Children in Baringo, Kenya, where a food-for-work program focuses on food security and nutrition. Photo by: Lucy Murunga / World Vision

Nutrition has many, well-known faces: healthy babies in the first 1,000 days of life, smiling lactating and pregnant mothers, focused children learning in school. Food security is a lesser-known but equally important face. And the two are intrinsically linked.

When people think about good nutrition, they think about balanced diets. Food pyramids. When people think about food security, they often think about the lack of it: hunger due to the absolute lack of food, packages of grains and peanut pastes given to people in times of famine. This type of food distribution is still the most common and critical form of food assistance, especially where there is a natural or man-made disaster. But that’s not the whole picture.

In the most basic, traditional sense, food security is about ensuring all children, women and men are able to eat enough nutritious food each and every day, to lead a healthy and productive life. Ensuring this, when the most vulnerable children and families have no safety net, is the hard part. But it’s the part that matters because chronic household food insecurity is a key risk factor for child undernutrition, especially in the most vulnerable communities around the world.

The world is capable of feeding itself yet undernutrition is a key factor in the deaths of more than 2 million children under the age of 5 every year. Evidence tells us that undernutrition can significantly affect the development potential of a nation. But in many countries, the political will and resources needed to turn knowledge into action is still lacking. Increased production of nutritious food crops, improved household incomes, investment in rural infrastructure, better distribution systems, feeding programs and land reform are among the measures that can end hunger and improve nutrition.

The recipe for good nutrition — and, consequently, food security — is predictable, sustainable and good access to the right nutrients at the right time. But achieving food security requires structural reforms of the global aid and economic architecture. These include increased investment in small-holder agriculture, national social protection programs that help vulnerable households to weather shocks and protect food consumption, market access for goods from developing economies, an end to subsidies, and an end to conditionalities that limit expenditure on essential services. Until these reforms are carried out, food assistance will be necessary.

As long as it is necessary, World Vision and others are committed to ensuring food assistance programs contribute to food security and good nutrition. We've been doing food assistance for a long time, and despite some weariness that it feels like we are handing out food forever, there has been much progress in terms of “how” we do it.

We focus on programs like Food for Work or Food for Assets, which provide food assistance to engage families and communities in making changes so they will not need food assistance in the future. Participants, otherwise too hungry and malnourished to work and be productive, have their immediate food needs satisfied while they work on projects that will help them recover from shocks and become food secure in future. This frees them from having to devote their time and energy on securing the most basic components of their diet, so they can have the means to make their meals more nutritious, adding vegetables, protein or fruits.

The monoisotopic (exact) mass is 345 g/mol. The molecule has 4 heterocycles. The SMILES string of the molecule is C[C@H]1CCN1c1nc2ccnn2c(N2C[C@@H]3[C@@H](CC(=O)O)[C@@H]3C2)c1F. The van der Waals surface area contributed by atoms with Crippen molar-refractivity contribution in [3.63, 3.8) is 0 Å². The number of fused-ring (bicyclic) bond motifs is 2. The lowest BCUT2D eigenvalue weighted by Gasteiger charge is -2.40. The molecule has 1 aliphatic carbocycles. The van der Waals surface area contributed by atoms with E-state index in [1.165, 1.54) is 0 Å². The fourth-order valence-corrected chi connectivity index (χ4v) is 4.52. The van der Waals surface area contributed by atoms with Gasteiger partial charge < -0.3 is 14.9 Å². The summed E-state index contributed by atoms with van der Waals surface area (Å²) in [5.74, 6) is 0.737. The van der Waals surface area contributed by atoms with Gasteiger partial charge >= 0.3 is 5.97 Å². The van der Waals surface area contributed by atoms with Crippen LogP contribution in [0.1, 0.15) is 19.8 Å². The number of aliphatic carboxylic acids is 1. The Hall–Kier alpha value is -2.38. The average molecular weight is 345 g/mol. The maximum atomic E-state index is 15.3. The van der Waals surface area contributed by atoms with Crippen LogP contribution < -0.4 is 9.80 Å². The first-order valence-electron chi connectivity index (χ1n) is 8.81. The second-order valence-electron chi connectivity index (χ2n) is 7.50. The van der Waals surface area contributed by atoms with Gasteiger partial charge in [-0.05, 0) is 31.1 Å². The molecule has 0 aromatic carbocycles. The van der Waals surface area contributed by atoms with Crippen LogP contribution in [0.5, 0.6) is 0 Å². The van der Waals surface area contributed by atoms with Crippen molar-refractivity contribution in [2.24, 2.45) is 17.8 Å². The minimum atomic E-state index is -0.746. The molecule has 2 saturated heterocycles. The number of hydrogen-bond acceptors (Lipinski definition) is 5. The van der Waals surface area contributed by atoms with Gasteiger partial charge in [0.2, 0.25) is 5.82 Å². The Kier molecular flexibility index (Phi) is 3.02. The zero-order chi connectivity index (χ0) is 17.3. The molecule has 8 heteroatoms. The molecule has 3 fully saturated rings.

It’s working in places like remote, mountainous Baringo in northern Kenya, where more than 180 schoolchildren now have a garden in their school, full of nutritious fruit and vegetables; they have a nursery where they learn more about how to grow food; and they have access to water-harvesting tanks for the dry season. They have all this because a Food for Work program supported their mothers and fathers to prepare land, plant trees, build fences, construct tanks and build stone beds and nurseries.

When done right, food assistance programs improve food security programs. When done right, food security programs improve nutrition. But for this to happen, an integrated approach is needed. World Vision believes ending hunger and improving food security and child nutrition should be a headline indicator for food security global goals, strategies and processes.

For more information, visit or follow World Vision’s child health campaign Child Health Now at

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Feeding Development is an online conversation hosted by Devex in partnership with ACDI/VOCA, Chemonics, Fintrac, GAIN, Nestlé and Tetra Tech to reimagine solutions for a food-secure future from seed and soil to a healthy meal.

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About the author

  • Thabani Maphosa

    Based in Johannesburg, South Africa, Thabani Maphosa leads a global team of technical specialists across World Vision to seek and deliver quality assistance programmes. With a master’s degree in agriculture from the University of Zimbabwe, Thabani’s career has included 11 years at World Vision working in a number of countries, a position as a research fellow and lecturer at the University of Zimbabwe's Faculty of Agriculture, and various consulting roles with PricewaterhouseCoopers and others.